Twenty Years Ago The US Sided With Fidel Castro To Send Back Elián Gonzales, Here’s Why His Story Still Matters Today
About 20 years ago, 5-year-old Elián Gonazalez arrived three miles off the coast of Fort Lauderdale from Cuba, on a makeshift raft, in search of his relatives in the states and a better life. Gonzalez’s survival through the arduous waters that would drown his mother and a dozen others along the way, might have been the media’s narrative in a different circumstance.
The 5-year-old would soon become embroiled in an international custody battle. Did Gonzalez belong back in Cuba with his father or in Miami’s Little Havana with his uncle which many believed was his mother’s dying wish?
The communist leader of Cuba at the time Fidel Castro wanted him back — and although the U.S. government initially placed the boy with his Cuban-exile relatives, they would eventually side with the dictator.
Elián Gonzalez arrived in Florida in 1999 over Thanksgiving weekend.
Up until 2017, the United States had a “wet feet, dry feet,” policy with regards to Cuban migrants — all were welcome. The policy from 1966 allowed anyone who entered the United States territorial waters from Cuba, legally or illegally, to reside. It was revised in 1995 by the Clinton administration so that any Cubans retrieved in the territorial waters would be sent back, but if they made it onto dry land they would be allowed to stay.
Gonzalez was found by South Florida fisherman in 1999 over Thanksgiving weekend. The 5-year-old was welcomed by the anti-communist community of Cuban exiles. The United States Immigration and Naturalization Service placed Gonzalez with his paternal relatives who lived in Miami and wanted to raise him, however, his father in Cuba demanded his son be returned.
Under the “wet feet, dry feet” policy, Gonzalez would have to petition for asylum because he was discovered before touching dry land. This small detail would cause a six-month, international legal battle and shift the way many Florida Cubans perceive American politics.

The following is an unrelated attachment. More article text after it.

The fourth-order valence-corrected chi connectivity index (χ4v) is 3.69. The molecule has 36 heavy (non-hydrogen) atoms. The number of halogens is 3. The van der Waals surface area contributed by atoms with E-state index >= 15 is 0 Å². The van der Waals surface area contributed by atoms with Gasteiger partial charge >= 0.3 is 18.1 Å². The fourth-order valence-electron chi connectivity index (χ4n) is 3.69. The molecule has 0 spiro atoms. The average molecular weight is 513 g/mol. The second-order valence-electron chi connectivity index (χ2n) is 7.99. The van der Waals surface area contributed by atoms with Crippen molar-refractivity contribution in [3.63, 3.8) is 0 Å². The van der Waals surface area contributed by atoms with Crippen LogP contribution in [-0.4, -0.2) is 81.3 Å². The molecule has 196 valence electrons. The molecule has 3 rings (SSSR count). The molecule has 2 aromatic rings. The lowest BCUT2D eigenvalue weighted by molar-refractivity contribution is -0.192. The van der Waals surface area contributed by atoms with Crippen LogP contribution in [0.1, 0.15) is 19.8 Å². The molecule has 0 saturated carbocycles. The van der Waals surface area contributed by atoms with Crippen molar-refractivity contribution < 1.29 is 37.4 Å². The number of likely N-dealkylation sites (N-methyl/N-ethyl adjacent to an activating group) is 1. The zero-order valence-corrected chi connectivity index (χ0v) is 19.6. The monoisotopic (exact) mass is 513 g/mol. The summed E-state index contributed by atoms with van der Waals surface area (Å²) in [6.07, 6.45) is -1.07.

Courts decide to send Gonzalez back to Cuba.
While Cuban demonstrators and empathetic Americans supported the stay of Gonzalez — the governmental powers that be were building a case that suggested otherwise. A Florida family court granted custody to Gonzalez’s great uncle in Miami. However, INS had the superior authority to decide that his real legal guardian was his father in Cuba. Had the boy’s mother survived, things might have turned out differently.
On March 21, District Court Judge Kevin Michael Moore of Southern Florida ruled that only a legal guardian can petition for asylum on behalf of a minor. But on April 19, the 11th Circuit Court of Appeals in Atlanta ruled that Gonzalez could stay until his family could file an appeal. When government negotiations failed with the family, more extreme measures were taken to retrieve the boy.
On April 22, 2000, on orders from Attorney General Janet Reno, armed government officials raided Gonzalez’s home with guns and tear gas. A photo showing a crying 5-year-old Gonzalez with a large gun pointed to his face would later win the Pulitzer Prize.
Gonzalez was safely repatriated back to Cuba.
The Gonzalez decision may have affected the outcome of the 2000 election.
Following the Clinton administration, the 2000 election was a turning point in American politics. Many Cubans felt alienated by the Gonzalez decision, and thus, walked away from the Democratic party altogether.
“It was humiliating to Cuban-Americans, and the 2000 election was payback,” Miami pollster Sergio Bendixen told the Atlantic in 20001.
Republican George W. Bush won by 537 votes during a messy (and possibly corrupt) recount of the 6 million votes cast in Florida, beating out Democratic presidential candidate Al Gore. Known as “el voto castigo,” Gore received only 20 percent of the Cuban vote in Florida, compared to Bill Clinton’s 35 percent in 1996. Thus, 80 percent of Cuban American voters chose Bush over Gore — which should be a lesson to both parties trying to build Latinx coalition.
Bush would go on to start the endless war in Iraq, utilize Islamophobic rhetoric in the wake of 9/11, trigger one of the worst recessions, and until recently, was considered the worst president in U.S. history. Gore would go on to warn us about climate change decades before the discourse entered the national conversation.
What has become of Elián Gonzalez today?
Gonzalez, in his 20s, is now a communist and staunch supporter of the Cuban Revolution. He was welcomed with a celebration upon his deportation. On his seventh birthday, Fidel Castro himself attended his birthday party.
Whether Gonzalez is on the right side of history is beside the point because the 5-year-old boy could not have become who he is today without instigation by the United States. Communist-sympathizer or not — he was correct about one thing:
“Just like her [his mother], many others have died attempting to go to the United States. But it’s the US government’s fault,” Gonzalez told CNN in 2013. “Their unjust embargo provokes an internal and critical economic situation in Cuba.”
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